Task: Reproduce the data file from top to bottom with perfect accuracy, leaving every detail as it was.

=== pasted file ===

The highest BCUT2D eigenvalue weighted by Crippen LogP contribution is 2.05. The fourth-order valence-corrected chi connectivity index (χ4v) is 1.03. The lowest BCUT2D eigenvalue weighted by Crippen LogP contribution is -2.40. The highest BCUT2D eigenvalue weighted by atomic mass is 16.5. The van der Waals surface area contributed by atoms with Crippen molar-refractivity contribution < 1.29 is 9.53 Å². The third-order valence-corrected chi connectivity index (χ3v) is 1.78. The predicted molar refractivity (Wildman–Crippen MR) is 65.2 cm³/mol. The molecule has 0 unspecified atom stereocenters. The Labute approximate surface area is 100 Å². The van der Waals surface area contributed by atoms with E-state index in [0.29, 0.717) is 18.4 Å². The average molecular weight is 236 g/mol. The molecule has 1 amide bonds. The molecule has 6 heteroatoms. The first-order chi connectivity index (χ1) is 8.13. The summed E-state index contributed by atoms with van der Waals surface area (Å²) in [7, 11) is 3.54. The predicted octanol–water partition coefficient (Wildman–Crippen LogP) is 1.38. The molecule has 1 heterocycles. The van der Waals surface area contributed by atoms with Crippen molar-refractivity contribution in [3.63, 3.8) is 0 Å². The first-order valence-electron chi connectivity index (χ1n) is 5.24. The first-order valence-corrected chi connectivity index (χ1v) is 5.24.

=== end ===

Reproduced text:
The highest BCUT2D eigenvalue weighted by Crippen LogP contribution is 2.05. The fourth-order valence-corrected chi connectivity index (χ4v) is 1.03. The lowest BCUT2D eigenvalue weighted by Crippen LogP contribution is -2.40. The highest BCUT2D eigenvalue weighted by atomic mass is 16.5. The van der Waals surface area contributed by atoms with Crippen molar-refractivity contribution < 1.29 is 9.53 Å². The third-order valence-corrected chi connectivity index (χ3v) is 1.78. The predicted molar refractivity (Wildman–Crippen MR) is 65.2 cm³/mol. The molecule has 0 unspecified atom stereocenters. The Labute approximate surface area is 100 Å². The van der Waals surface area contributed by atoms with E-state index in [0.29, 0.717) is 18.4 Å². The average molecular weight is 236 g/mol. The molecule has 1 amide bonds. The molecule has 6 heteroatoms. The first-order chi connectivity index (χ1) is 8.13. The summed E-state index contributed by atoms with van der Waals surface area (Å²) in [7, 11) is 3.54. The predicted octanol–water partition coefficient (Wildman–Crippen LogP) is 1.38. The molecule has 1 heterocycles. The van der Waals surface area contributed by atoms with Crippen molar-refractivity contribution in [3.63, 3.8) is 0 Å². The first-order valence-electron chi connectivity index (χ1n) is 5.24. The first-order valence-corrected chi connectivity index (χ1v) is 5.24.